# Application of Sets

**Step 1**

If A is a finite set, then the number of elements in A is denoted by n(A). If A and B are two finite disjoint sets, i.e. A âˆ© B =

*Ï†*, then n(A âˆª B) = n(A) + n(B).

The two sets that are shaded are A âˆ© B' and A âˆ© B. (Recall that A âˆ© B' consists of all the elements of A that do not lie in B.)

What is the intersection of A âˆ© B' and A âˆ© B? It is

*Ï†*? Thus, we can say that A âˆ© B' and A âˆ© B are two disjoint sets.

Next, let us find the union of A âˆ© B' and A âˆ© B. From the figure it is clear that the union of these two sets is A. Thus, n(A) = n(A âˆ© B) + n(A âˆ© B).

â‡’ n (A âˆ© B') = n (A) - n (A âˆ© B)

**Step 2**

Look at figure below:

The two sets that are shaded are A âˆ© B' and B. It is clear from the figure that A âˆ© B' and B are two disjoint sets and their union equals A âˆª B.

n(A âˆª B) = n(A âˆ© B') + n(B) = n(A) - n(A âˆ© B) + n(B) [by step 1]

âˆ´ n(A âˆª B) = n(A) + n(B) - n(A âˆ© B)

It immediately follows that

n(A âˆ© B) = n(A) + n(B) - n(A âˆª B)

**Examples**

**(i)**

**If X and Y are two sets such that n(X) = 17, n(Y) = 23, n(X**

**âˆª Y) = 38, find n(X âˆ©**

**Y).**

**Solution**

We are given n(X) = 17, n(Y) = 23 and n (X âˆª Y) = 38. Using the formula

n(X âˆ© Y) = n(X) + n(Y) - n(X âˆª Y) we get

n(X âˆ© Y) = 17 + 23 - 38 = 2.

**(ii) If X and Y are two sets such that X**

**âˆª Y has 18 elements, X has 8 elements, and Y has 15 elements, how many elements does X âˆ© Y have?**

**Solution**

(ii) We are given n(X âˆª Y) = 18, n(X) = 8, n(Y) = 15. Using the formula

n(X âˆ© Y) = n(X) + n(Y) - n(X âˆª Y) we get

n(X âˆ© Y) = 8 + 15 - 18 = 5.

**(iii) If A and B are two sets such that A has 40 elements, A âˆª B has 60 elements and A âˆ©**

**B has 10 elements, how many elements does B have?**

**Solution**

(iii) We are given n(A) = 40, n(A âˆª B) = 60 and n(A âˆ© B) = 10. Putting these values in the formula

n(A âˆª B) = n(A) + n(B) - n(A âˆ© B) we get

60 = 40 + n(B) - 10 â‡’ n(B) = 30.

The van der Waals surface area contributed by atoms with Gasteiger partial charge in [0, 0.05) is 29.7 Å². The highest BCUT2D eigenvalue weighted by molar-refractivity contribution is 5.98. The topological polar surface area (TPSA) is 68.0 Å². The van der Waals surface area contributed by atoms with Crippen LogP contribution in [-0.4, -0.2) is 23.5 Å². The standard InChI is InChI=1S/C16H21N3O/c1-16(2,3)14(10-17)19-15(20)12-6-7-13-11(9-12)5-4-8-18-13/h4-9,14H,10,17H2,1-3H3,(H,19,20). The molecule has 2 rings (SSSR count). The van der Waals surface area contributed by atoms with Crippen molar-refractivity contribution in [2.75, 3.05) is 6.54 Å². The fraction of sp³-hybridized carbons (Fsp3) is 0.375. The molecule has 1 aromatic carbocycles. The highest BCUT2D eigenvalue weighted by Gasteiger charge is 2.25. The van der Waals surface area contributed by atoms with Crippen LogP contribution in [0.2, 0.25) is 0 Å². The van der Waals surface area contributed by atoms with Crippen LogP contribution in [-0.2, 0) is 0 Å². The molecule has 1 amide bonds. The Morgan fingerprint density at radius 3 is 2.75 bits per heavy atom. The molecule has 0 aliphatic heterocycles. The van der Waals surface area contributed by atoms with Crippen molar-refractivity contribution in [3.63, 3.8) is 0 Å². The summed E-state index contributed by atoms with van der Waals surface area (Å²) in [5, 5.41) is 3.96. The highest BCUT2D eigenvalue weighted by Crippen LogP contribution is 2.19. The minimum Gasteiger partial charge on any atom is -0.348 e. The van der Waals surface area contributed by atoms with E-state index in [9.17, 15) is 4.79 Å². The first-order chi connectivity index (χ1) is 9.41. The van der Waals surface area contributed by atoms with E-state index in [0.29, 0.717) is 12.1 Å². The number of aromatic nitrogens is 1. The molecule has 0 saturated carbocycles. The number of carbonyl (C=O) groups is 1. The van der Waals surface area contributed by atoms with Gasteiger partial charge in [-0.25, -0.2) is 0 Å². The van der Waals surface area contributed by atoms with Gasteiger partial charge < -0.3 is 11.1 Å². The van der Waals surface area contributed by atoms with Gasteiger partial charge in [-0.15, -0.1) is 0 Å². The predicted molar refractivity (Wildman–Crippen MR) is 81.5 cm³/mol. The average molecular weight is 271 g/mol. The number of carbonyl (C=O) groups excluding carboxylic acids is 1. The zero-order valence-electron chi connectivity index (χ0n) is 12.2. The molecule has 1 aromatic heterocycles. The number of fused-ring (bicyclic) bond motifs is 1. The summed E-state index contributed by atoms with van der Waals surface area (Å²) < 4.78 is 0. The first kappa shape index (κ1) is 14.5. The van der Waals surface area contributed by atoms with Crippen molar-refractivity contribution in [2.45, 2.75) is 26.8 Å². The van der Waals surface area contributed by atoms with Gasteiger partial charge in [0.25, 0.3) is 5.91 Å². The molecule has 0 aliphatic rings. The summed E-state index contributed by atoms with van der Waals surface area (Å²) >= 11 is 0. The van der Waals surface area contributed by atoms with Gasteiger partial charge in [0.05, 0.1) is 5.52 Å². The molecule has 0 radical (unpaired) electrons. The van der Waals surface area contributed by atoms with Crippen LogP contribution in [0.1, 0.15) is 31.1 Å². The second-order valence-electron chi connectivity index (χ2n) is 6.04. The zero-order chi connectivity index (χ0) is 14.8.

**(iv) In a group of 70 people, 37 like coffee, 52 like tea and each person likes either coffee or tea. Find how many like (a) both coffee and tea. (b) tea but not coffee?**

**Solution**

(iv) Let C, T denote the set of persons who like coffee, tea respectively.

We are given n(C) = 37 and n(T) = 52. Since each of the 70 people like either coffee or tea,

n(C âˆª T) = 70. Using the formula

n(C âˆª T) = n(C) + n(T) - n(C âˆ© T)

We get 70 = 37 + 52 - n(C âˆ© T) â‡’ n(C âˆ© T) = 19.

The people who like tea but not coffee lie in the set C' âˆ© T. We have

n(C' âˆ© T) = n(T) - n(C âˆ© T)

= 52 - 19 = 33

**(v) In a group of 50 people, 35 speak Hindi, 25 speak both English and Hindi, and all the people speak at least one of two languages. Find the number of people who speak English but not Hindi.**

**Solution**

(v) Let H denote the set of people who speak Hindi and E denote the set of people who speak English. We are given n(H) = 35 and n(E âˆ© H) = 25. Since each of the person from the group either speaks Hindi or English, we have n(H âˆª E) = 50. We are interested to find the number of people who speak English but not Hindi, i.e. we wish to find n(E âˆ©âˆ© H').

We know that

n(E âˆ© H') = n(E) - n(E âˆ© H)

But n(E âˆª H) = n(E) + n(H) - n(E âˆ© H)

â‡’ n(E) - n(E âˆ© H) = n(E âˆª H) - n(H)

= 50 - 35 = 15.

Thus, n(E âˆ© H') = 15.